(Click here to see the full 1918 Flu poster.)
In the fall of 1918 Iowa quarantined the entire state. All gathering places were closed. It was unlawful to spit on the sidewalks. During this time a Quarantine Notice was tacked to the front door of my mother’s home. Both her father and younger sister were sick with the Spanish Flu. The family was not allowed to go anywhere. No one was allowed to enter their home. My grandmother had a difficult time dealing with a sick husband and one year old who had to be quarantined within the home, as well as her two older children aged 4 ½ and almost 3.
Years later my aunt told me, “The country doctor who cared for us as children told Mother that I never got sick because I survived the [Spanish] Flu.” And she never was sick until the end of her life. Did the Spanish Flu save my aunt from the childhood diseases her siblings suffered through? Maybe. Empirical evidence seems to suggest so.
But Spanish Flu? The flu of 1918 and 1919 did not originate in Spain as Spain wasn’t even part of World War I. And that’s precisely how the news leaked out.
Spain was not censoring their news. They reported more accurately about the wide-spread disease, about the deaths, about what they were doing to combat the pandemic. In 1918, U.S. Surgeon General Rupert Blue proclaimed, “There is no cause for alarm if precautions are observed.” Censorship laws, enacted during World War I, called for up to 20 years in prison for printing anything the government deemed detrimental to the war effort. Reporting the true spread and death toll from the Spanish Flu was considered “detrimental to the war effort.”
When we became agrarian people and stayed put, disease got a better foothold and epidemics became possible. What we are experiencing right now is not new. Death from pandemics is not new. How we deal with mass deaths is not the same as we used to deal with the death of many people. Not alerting the public in a timely manner is also not new. How we communicate about this current virus – covid-19 – is new.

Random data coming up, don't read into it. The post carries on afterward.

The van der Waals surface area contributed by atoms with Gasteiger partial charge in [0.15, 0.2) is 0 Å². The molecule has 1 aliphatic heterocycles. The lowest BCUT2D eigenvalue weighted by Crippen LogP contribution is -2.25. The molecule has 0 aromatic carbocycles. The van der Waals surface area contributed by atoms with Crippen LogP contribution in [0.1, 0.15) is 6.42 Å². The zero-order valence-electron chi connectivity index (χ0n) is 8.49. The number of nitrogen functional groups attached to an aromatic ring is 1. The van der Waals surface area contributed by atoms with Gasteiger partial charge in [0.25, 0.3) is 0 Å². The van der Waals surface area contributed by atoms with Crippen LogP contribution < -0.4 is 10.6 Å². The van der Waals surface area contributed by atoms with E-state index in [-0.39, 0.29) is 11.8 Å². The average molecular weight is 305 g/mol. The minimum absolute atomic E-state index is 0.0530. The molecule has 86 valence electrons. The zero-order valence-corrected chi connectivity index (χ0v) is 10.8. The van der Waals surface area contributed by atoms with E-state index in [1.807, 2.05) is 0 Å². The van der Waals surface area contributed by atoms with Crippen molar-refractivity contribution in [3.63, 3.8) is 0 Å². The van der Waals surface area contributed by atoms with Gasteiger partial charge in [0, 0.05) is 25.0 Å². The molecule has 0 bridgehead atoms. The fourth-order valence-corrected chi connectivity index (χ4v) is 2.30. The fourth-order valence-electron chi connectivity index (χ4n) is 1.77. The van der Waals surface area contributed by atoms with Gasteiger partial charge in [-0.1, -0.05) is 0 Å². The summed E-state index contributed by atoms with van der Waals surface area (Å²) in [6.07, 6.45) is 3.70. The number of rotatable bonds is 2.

Communication = Knowledge
Our ability to communicate in real time is important and needs to be used by all those who are in a position to know what is happening, and also by those who are in a position to do something about
keeping the spread of the current disease at bay.
Over the years, “There is no cause for alarm if precautions are observed,” has been stated more often than we want to know. And we still have not learned that people who know the facts are less likely to panic than those who don’t.
Yes, this will affect our economy. But so will massive amounts of sick people and those who succumb to the disease.
In 1918, World War I raged in Europe. Soldiers were believed to carry the disease back and forth. They were some of the first to be stricken. Today we all travel more and further than most people did in 1918. Looking back just two or three months, we can see how lack of knowledge undermined the world’s ability to stem the tide of covid – 19.
Now what we need most is medical supplies and compassion, both in massive amounts. We are learning new ways to show our compassion. Luckily we have ways of communicating with each other that no one dreamed of in 1918. Thank you to those early pioneers in the internet and social media, in distance learning and teleconferencing.
As my daughter says, “Be well and drink tea.” And I would add, “Be kind to one another, keep your distance, and help out wherever you are able.”